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Hematite Bracelets£1.65 – £2.50
Hematite Cabochons£0.30 – £2.95
Hematite Tumblestones£0.50 – £1.55
Polished Botryoidal Hematite£3.95
Uses and History
Hematite is one of the oldest known minerals, having been originally named in around 300BCE by the Ancient Greeks. It was then renamed to ‘haematites’ by Pliny the Elder in 79CE, meaning ‘blood like’. The modern form was then simplified to ‘hematite’.
Hematite has a storied history and has been used for many different purposes. The most important use is, of course, as an ore of Iron!
It has been used to make a reddy-brown pigment since antiquity, both as part of red Ochre and red Chalk. It has also been used for jewellery making – particularly Victorian era intaglio carvings and mourning jewellery. However, most modern Hematite used in jewellery is synthetic.
It is extremely difficult to list the locales for Hematite, as it is one of the most common minerals on Earth.
Significant deposits are found in Australian, North America, Guinea, Brazil, Republic of the Congo, South Africa, and Venezuela.
Hematite can vary quite wildly in colour, depending on the form it takes.
Hematite is often a gunmetal grey to black, but fine grained specimens can be an earthy, clay like red colour. Some can even display rainbow colours.
Kidney Ore is a colloquial name given to botryoidal Hematite, as sometimes it has a similar appearance to a Kidney.
Rainbow Hematite can be a little confusing. There are two types – one synthetic, one natural. The natural mineral is referred to as Turgite – the synthetic is always referred to as rainbow Hematite.
The synthetic material is almost certainly another form of ‘Hemalyke’.
Specularite is a variant with tabular crystals, or sparkling flakes of Hematite.
There is a synthetic, man made material sold as Hematite, Hemalyke, or Hematine. This is often used for jewellery making, or tumbled – it is often sold in gift shops. It can be given a rainbow coating, too, and can look similar to heat treated Titanium.
This material is simply a synthetic form of ferrite magnet, usually with quite strong magnetism. This material should streak test with a dark brown or grey colour.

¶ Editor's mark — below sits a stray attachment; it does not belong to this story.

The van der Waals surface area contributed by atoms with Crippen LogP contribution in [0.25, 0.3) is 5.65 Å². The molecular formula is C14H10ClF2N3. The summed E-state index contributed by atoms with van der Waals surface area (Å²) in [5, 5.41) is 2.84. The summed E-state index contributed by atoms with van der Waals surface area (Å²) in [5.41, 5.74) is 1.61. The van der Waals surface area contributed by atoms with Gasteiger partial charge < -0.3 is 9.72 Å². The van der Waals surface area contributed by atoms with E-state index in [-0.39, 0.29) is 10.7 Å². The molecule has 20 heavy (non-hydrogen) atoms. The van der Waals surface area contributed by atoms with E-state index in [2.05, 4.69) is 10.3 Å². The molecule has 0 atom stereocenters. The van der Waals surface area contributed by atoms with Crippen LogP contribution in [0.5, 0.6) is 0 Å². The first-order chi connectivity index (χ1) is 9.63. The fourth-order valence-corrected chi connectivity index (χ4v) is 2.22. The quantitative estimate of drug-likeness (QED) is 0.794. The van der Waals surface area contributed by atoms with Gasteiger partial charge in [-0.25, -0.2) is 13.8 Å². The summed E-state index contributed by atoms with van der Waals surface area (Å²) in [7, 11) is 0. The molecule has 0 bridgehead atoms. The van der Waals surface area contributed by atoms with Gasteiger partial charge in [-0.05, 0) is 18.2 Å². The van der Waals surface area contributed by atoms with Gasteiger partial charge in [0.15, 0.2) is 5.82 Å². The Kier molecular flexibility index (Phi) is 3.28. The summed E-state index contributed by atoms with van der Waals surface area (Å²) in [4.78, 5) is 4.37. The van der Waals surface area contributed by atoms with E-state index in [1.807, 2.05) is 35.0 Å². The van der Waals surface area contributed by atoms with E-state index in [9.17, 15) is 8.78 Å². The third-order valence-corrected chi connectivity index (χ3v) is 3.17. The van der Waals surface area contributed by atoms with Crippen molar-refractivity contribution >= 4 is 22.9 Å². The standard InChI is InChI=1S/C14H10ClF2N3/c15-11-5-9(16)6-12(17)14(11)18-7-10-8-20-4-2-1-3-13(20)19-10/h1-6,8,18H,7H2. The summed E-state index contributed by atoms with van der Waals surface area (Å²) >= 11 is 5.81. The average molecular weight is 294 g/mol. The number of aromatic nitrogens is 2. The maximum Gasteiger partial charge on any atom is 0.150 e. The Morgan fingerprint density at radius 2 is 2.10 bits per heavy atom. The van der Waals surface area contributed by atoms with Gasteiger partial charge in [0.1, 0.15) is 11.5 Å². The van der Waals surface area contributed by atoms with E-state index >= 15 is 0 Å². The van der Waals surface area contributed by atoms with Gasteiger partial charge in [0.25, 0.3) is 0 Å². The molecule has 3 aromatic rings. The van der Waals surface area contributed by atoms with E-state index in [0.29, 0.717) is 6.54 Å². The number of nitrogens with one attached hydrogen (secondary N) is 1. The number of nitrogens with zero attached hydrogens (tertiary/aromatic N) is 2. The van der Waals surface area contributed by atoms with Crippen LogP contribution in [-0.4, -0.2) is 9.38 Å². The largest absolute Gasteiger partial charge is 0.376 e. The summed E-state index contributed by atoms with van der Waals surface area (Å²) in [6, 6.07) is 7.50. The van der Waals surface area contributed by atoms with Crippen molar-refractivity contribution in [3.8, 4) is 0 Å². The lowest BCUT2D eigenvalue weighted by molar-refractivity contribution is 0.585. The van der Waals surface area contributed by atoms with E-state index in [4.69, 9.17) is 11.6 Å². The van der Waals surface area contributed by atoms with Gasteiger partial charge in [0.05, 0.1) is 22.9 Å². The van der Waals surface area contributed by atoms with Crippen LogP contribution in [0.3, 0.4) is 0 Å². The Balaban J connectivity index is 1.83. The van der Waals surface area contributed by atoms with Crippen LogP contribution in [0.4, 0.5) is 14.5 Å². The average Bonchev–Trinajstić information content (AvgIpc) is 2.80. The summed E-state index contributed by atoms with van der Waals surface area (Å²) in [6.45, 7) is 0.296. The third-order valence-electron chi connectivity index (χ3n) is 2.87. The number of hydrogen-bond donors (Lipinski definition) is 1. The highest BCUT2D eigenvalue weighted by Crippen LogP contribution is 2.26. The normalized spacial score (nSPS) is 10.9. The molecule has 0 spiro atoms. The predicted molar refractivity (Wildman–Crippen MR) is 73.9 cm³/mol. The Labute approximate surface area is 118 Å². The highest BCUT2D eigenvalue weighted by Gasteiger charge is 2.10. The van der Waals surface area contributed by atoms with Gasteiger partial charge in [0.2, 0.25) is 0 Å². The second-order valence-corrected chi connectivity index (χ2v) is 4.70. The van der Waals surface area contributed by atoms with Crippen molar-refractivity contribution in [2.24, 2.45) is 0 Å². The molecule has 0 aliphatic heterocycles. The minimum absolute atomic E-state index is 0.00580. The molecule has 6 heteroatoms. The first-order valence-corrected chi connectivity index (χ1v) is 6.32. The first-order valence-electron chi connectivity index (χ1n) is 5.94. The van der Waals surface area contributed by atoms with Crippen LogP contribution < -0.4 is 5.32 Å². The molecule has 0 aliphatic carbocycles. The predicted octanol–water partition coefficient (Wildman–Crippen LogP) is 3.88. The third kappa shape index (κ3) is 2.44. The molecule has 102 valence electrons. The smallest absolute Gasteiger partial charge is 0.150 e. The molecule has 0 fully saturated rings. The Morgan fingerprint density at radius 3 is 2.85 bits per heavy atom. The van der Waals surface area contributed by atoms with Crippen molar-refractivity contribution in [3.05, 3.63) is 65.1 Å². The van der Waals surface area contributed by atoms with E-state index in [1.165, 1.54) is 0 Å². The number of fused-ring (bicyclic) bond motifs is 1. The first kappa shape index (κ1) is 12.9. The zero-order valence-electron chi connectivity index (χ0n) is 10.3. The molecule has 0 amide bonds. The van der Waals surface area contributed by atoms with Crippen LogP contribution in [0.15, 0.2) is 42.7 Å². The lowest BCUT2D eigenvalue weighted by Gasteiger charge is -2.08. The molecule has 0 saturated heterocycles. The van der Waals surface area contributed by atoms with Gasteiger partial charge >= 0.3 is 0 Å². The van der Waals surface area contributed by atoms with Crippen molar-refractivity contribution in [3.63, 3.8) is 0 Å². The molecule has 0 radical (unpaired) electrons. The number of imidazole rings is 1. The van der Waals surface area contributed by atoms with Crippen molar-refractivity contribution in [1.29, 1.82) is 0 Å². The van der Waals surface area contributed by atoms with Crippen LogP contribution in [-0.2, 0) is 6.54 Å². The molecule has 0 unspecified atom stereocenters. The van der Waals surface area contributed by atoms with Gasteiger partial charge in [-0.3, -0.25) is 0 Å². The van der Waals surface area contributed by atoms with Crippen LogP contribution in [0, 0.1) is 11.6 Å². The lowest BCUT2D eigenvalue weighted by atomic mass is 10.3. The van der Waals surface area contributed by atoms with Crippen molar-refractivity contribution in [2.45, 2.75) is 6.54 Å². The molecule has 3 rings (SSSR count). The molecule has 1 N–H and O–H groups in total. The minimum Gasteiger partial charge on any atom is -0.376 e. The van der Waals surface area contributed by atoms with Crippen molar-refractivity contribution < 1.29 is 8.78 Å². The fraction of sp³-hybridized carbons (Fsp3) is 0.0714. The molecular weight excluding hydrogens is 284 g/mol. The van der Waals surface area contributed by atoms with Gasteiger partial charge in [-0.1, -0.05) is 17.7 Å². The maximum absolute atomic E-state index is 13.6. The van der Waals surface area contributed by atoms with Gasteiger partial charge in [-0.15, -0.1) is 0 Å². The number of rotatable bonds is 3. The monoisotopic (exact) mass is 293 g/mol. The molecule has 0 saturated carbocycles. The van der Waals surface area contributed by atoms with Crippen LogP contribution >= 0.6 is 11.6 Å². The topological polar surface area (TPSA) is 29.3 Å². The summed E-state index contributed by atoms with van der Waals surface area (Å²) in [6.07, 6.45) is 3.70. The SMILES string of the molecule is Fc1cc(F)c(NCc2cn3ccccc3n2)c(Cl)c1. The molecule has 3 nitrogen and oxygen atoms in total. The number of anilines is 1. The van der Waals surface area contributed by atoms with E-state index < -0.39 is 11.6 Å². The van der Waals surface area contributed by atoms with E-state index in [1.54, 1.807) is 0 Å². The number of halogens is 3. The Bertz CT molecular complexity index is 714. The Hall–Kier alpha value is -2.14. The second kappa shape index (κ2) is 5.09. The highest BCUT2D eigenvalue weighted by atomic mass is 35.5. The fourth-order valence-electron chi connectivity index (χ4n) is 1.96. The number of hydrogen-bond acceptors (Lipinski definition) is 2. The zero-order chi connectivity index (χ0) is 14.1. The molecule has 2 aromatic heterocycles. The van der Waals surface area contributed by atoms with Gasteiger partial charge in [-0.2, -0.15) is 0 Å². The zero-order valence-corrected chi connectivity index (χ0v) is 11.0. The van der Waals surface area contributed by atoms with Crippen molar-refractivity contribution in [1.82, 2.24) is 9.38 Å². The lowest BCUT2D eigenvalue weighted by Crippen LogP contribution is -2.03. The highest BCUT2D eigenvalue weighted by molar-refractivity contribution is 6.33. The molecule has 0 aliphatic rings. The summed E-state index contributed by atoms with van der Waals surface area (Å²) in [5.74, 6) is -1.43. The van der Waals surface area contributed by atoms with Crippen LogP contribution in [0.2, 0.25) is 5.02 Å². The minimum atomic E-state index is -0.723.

Magnetism: Most people would immediately jump to using a magnet to test an item being made of Iron – but Hematite is not always magnetic, and is not often highly magnetic. A synthetic form of Hematite does exist, and this is strongly magnetic. This synthetic material is referred to as Hemalyke or Hematine.
Hardness Testing: The Mohs hardness test is a tricky test for certain Hematite specimens – especially Specular pieces, as they can be prone to crumbling.
Streak Test: The ideal diagnostic test for Hematite is a streak test. Genuine Hematite will streak red to reddish brown.
Photos of Hematite
Two pieces of Hematite rubbed on a streak plate.
The earthy red specimen yields a more obvious colour,
the specularite piece has less obvious colour due to the
many small fragments which have broken off.
Hazards and Warnings
Excess consumption of Iron can cause quite a lot of organ problems. This is often more likely to be associated with soluble Iron salts, such as Iron tablets, but it could easily be linked to mining, arc welding, metalworking, and polishing with red rouge without proper ventilation. Repeated exposures can cause metal fume fever or siderosis.
Almost all rocks, minerals (and, frankly, almost all other substances on earth) can produce toxic dust when cutting, which can cause serious respiratory conditions including silicosis.
When cutting or polishing rocks, minerals, shells, etc, all work should be done wet to minimise the dust, and a suitable respirator or extraction system should be used.
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